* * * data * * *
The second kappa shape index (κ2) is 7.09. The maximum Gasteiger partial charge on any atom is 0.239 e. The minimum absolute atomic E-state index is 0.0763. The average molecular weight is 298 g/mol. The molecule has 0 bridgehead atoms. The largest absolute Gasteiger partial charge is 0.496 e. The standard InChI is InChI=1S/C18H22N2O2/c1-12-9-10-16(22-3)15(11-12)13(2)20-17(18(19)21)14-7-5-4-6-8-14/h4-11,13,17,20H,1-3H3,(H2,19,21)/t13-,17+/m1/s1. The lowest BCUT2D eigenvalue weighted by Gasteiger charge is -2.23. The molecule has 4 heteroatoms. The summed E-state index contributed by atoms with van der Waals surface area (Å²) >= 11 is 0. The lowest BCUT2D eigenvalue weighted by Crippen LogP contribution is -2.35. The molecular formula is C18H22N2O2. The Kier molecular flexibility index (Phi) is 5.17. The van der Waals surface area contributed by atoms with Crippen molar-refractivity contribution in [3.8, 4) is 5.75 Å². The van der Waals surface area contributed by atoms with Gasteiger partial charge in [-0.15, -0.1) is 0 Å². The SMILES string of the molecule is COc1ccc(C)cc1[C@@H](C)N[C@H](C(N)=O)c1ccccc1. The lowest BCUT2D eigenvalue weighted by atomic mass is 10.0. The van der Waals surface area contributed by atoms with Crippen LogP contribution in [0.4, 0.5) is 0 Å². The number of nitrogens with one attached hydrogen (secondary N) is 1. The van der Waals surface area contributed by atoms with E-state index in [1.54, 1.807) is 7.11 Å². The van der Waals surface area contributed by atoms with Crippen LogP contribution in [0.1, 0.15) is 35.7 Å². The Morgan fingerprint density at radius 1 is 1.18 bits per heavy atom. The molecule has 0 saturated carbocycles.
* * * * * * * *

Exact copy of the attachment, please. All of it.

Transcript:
The second kappa shape index (κ2) is 7.09. The maximum Gasteiger partial charge on any atom is 0.239 e. The minimum absolute atomic E-state index is 0.0763. The average molecular weight is 298 g/mol. The molecule has 0 bridgehead atoms. The largest absolute Gasteiger partial charge is 0.496 e. The standard InChI is InChI=1S/C18H22N2O2/c1-12-9-10-16(22-3)15(11-12)13(2)20-17(18(19)21)14-7-5-4-6-8-14/h4-11,13,17,20H,1-3H3,(H2,19,21)/t13-,17+/m1/s1. The lowest BCUT2D eigenvalue weighted by Gasteiger charge is -2.23. The molecule has 4 heteroatoms. The summed E-state index contributed by atoms with van der Waals surface area (Å²) >= 11 is 0. The lowest BCUT2D eigenvalue weighted by Crippen LogP contribution is -2.35. The molecular formula is C18H22N2O2. The Kier molecular flexibility index (Phi) is 5.17. The van der Waals surface area contributed by atoms with Crippen molar-refractivity contribution in [3.8, 4) is 5.75 Å². The van der Waals surface area contributed by atoms with Gasteiger partial charge in [-0.15, -0.1) is 0 Å². The SMILES string of the molecule is COc1ccc(C)cc1[C@@H](C)N[C@H](C(N)=O)c1ccccc1. The lowest BCUT2D eigenvalue weighted by atomic mass is 10.0. The van der Waals surface area contributed by atoms with Crippen LogP contribution in [0.4, 0.5) is 0 Å². The number of nitrogens with one attached hydrogen (secondary N) is 1. The van der Waals surface area contributed by atoms with E-state index in [1.54, 1.807) is 7.11 Å². The van der Waals surface area contributed by atoms with Crippen LogP contribution in [0.1, 0.15) is 35.7 Å². The Morgan fingerprint density at radius 1 is 1.18 bits per heavy atom. The molecule has 0 saturated carbocycles.